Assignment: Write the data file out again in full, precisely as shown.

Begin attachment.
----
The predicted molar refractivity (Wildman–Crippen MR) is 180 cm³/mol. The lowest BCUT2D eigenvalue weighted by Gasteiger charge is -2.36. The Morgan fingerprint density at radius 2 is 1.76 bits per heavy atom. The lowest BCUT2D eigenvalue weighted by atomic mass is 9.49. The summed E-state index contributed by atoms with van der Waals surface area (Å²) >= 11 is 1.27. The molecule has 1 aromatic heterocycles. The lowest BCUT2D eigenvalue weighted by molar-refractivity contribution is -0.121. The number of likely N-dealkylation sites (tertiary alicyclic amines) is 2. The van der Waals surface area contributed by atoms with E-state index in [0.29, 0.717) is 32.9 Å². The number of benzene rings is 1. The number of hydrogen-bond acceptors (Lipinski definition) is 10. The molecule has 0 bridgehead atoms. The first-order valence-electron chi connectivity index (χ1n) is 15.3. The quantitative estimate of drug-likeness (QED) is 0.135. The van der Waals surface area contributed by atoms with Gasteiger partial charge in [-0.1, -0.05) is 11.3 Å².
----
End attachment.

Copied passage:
The predicted molar refractivity (Wildman–Crippen MR) is 180 cm³/mol. The lowest BCUT2D eigenvalue weighted by Gasteiger charge is -2.36. The Morgan fingerprint density at radius 2 is 1.76 bits per heavy atom. The lowest BCUT2D eigenvalue weighted by atomic mass is 9.49. The summed E-state index contributed by atoms with van der Waals surface area (Å²) >= 11 is 1.27. The molecule has 1 aromatic heterocycles. The lowest BCUT2D eigenvalue weighted by molar-refractivity contribution is -0.121. The number of likely N-dealkylation sites (tertiary alicyclic amines) is 2. The van der Waals surface area contributed by atoms with E-state index in [0.29, 0.717) is 32.9 Å². The number of benzene rings is 1. The number of hydrogen-bond acceptors (Lipinski definition) is 10. The molecule has 0 bridgehead atoms. The first-order valence-electron chi connectivity index (χ1n) is 15.3. The quantitative estimate of drug-likeness (QED) is 0.135. The van der Waals surface area contributed by atoms with Gasteiger partial charge in [-0.1, -0.05) is 11.3 Å².